If you can’t point to Kurdistan on a map, you’re not alone: It’s not a sovereign country. But for Kurds, an ethnic group of roughly 30 million people, it is very real indeed. Nestled on the margins of Turkey, Armenia, Iran, Iraq, and Syria, Kurdistan is one of the planet’s most volatile regions, and its people are the world’s largest stateless group.
The Kurds are indigenous to the Middle East, but scholars and Kurdish people alike disagree as to the group’s origin. Nor do all Kurds share a religious identity: Though the majority of Kurds are Sunni Muslims, other religions are practiced as well.
What is clear is a Kurdish ethnic identity and common language. Those commonalities emerged around the Middle Ages. Since then, Kurds have played roles in the histories of what are now Iran, Iraq, Syria, and Turkey.
But while they flourished and wielded influence in the region, Kurds lost their lands when the Ottoman Empire took over most Kurdish-held territory in the 1500s. And the empire’s defeat in World War I dealt a blow to the Kurds, too. Under the 1920 Treaty of Sèvres, which dissolved the Ottoman Empire, the Allies planned to make Kurdistan autonomous. It was a victory for a growing Kurdish nationalist movement, but the treaty failed and was never ratified. Turkey ended up renegotiating with the Allies, and in 1923 the revised Treaty of Lausanne abandoned plans for a self-governing Kurdistan. Since then, the Kurds have made multiple attempts to set up their own state, but their efforts have been in vain.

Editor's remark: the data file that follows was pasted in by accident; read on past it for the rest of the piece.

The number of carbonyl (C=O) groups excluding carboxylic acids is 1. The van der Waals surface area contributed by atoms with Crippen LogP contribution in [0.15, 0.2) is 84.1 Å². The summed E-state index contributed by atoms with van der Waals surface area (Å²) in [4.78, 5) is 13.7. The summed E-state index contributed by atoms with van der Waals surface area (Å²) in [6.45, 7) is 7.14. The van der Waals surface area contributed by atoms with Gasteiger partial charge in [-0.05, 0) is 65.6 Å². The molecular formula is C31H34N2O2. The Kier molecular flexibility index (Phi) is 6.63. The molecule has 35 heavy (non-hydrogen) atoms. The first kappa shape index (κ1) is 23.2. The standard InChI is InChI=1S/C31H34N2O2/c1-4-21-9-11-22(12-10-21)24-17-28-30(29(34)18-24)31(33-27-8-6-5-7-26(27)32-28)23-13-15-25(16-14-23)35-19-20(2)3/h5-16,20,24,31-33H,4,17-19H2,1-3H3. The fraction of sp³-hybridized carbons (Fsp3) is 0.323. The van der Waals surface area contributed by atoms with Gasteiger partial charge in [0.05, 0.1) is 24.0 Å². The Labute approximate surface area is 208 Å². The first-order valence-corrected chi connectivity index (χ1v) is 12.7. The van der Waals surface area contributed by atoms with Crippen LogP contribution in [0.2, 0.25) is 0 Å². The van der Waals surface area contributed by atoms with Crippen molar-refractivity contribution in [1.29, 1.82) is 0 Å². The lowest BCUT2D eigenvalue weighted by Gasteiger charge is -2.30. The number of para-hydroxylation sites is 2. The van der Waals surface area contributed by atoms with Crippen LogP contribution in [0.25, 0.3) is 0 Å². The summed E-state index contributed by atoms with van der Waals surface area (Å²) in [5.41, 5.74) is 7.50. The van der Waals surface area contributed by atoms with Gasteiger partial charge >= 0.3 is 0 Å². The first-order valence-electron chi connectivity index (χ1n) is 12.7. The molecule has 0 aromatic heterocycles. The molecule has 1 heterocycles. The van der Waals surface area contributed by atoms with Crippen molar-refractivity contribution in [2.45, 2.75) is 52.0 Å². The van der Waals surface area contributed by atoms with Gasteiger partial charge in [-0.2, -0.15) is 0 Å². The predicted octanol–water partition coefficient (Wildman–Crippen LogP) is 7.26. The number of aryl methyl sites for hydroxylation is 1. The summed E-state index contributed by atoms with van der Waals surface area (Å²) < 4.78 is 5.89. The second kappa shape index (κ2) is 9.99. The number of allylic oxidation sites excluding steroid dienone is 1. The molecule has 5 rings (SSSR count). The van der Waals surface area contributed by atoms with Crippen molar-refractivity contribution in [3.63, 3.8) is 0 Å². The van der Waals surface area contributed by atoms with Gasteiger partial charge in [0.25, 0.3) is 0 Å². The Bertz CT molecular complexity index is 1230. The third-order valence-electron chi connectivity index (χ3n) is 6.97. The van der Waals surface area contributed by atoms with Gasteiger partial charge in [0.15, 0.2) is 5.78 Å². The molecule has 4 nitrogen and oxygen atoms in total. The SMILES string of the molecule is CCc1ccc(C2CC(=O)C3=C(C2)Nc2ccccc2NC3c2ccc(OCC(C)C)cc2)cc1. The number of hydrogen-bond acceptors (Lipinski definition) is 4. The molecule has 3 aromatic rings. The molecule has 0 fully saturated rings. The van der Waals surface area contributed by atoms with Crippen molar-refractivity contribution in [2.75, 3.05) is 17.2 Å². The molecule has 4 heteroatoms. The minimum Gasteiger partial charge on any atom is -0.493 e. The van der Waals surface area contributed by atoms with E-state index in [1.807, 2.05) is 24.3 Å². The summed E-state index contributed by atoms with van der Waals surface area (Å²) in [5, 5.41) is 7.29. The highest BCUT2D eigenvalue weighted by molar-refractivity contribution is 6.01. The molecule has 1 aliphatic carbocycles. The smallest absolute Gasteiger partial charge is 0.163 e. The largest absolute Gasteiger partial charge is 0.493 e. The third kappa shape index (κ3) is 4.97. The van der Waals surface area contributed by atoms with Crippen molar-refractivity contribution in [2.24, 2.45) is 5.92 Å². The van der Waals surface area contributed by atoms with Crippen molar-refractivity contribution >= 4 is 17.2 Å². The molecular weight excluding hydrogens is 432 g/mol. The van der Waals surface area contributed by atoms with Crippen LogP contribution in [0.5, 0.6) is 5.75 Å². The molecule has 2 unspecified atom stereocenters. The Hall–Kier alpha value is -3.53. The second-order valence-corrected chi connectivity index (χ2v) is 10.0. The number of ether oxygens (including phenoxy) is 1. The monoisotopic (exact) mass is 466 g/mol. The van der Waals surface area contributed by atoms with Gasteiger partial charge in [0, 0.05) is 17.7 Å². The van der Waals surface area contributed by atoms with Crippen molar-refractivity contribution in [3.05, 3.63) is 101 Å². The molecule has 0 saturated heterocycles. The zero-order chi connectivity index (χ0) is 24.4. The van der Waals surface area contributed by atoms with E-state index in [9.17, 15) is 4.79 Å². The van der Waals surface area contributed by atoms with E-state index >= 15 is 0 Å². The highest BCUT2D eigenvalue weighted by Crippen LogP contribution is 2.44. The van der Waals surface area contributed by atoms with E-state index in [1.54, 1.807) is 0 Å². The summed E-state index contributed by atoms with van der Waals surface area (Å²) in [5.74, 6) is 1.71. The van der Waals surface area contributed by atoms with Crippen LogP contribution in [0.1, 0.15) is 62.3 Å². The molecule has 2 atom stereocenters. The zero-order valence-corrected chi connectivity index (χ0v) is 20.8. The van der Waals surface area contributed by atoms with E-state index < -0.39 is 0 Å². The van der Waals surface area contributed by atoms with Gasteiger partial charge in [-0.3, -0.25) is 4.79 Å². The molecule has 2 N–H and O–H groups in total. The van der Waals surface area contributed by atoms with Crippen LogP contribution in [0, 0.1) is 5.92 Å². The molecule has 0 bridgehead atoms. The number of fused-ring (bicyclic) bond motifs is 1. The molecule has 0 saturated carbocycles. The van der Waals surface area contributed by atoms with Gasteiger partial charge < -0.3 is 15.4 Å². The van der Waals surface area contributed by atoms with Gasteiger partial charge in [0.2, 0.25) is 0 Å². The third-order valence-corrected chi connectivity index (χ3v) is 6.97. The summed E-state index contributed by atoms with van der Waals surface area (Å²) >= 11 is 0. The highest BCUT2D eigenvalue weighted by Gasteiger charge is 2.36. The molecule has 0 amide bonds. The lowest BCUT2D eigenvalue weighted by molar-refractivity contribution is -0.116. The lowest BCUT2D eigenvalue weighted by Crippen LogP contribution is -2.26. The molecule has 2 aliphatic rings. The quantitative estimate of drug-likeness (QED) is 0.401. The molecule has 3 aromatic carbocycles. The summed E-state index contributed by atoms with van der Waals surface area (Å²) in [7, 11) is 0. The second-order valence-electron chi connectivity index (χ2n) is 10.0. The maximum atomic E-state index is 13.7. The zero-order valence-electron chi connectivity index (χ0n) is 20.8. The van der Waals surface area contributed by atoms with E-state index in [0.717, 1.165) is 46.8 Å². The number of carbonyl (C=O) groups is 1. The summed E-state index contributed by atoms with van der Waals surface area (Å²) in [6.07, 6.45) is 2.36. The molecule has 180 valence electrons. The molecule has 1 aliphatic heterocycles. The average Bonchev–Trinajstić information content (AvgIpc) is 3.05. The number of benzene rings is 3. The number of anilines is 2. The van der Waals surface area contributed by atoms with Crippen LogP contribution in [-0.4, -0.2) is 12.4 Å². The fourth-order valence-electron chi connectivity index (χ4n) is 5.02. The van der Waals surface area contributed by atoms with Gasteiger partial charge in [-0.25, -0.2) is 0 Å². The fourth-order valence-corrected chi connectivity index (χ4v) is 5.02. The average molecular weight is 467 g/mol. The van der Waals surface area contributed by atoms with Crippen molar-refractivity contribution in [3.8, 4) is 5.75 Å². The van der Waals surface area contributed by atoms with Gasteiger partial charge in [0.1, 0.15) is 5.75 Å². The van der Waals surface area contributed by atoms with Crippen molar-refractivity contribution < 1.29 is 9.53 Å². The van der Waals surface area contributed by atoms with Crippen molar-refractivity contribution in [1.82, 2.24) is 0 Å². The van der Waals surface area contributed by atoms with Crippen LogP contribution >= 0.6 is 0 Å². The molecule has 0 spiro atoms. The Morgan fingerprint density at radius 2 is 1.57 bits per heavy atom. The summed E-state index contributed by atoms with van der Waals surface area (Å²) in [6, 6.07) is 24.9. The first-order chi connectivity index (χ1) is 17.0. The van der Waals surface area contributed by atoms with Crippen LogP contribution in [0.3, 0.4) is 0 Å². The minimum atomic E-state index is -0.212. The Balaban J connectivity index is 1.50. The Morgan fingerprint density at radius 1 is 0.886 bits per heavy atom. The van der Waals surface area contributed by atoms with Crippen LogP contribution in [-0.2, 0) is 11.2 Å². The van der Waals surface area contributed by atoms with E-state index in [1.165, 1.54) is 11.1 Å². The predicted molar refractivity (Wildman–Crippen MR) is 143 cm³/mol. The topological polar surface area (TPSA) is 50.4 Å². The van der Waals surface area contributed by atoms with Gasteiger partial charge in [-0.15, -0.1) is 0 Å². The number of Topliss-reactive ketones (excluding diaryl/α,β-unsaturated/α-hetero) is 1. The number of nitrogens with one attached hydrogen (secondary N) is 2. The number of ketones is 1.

Iraqi Kurds have endured decades of contention and bloodshed. During the Iran-Iraq War of the 1980s, Iraq attacked Kurdish civilians with chemical weapons and a rebellion was brutally suppressed. Tens of thousands of Kurds were killed in the conflict, and hundreds of thousands forced to flee. During the First Gulf War in 1990-1991, over 1.5 million Kurds fled to Turkey. In response, Turkey shut its borders, and Kurdish refugees were stranded until coalition forces created a safe haven. After the UN guaranteed protection for Kurds, Iraq allowed the Kurdistan Regional Government to govern part of the country.
As Iran’s third-largest ethnic group, Kurds initially supported the Islamic Republic. But a Kurdish uprising throughout the 1980s and 1990s was followed by state repression. Today, Kurds feel “disenfranchised and excluded” within Iran, according to Middle East researcher Shahram Akbarzadeh.
In Turkey, Kurds are the largest ethnic minority, but face longstanding state repression, including bans on the Kurdish language. In response, a vehement separatist movement still clashes with Turkish troops. During the 1984-1999 Kurdish-Turkish conflict, more than 40,000 people—the majority Kurdish civilians—were killed.
Turkey’s struggle to subdue Kurdish fighters has spilled over into Syria, where Kurds are the largest ethnic minority. Kurdish people have long faced state oppression there, too, but took over large swaths of northern Syria during its civil war. Recently, Turkey threatened to attack Kurdish separatists inside Syria’s borders, but the United States stepped in, establishing a safe zoneinside the border that effectively pushes Kurdish fighters farther back into Syria.
Will tensions cool—or will the move simply set up another conflict between the Turkish state and the stateless Kurds? The only thing that seems certain is Kurds’ continued struggle for a country of their own.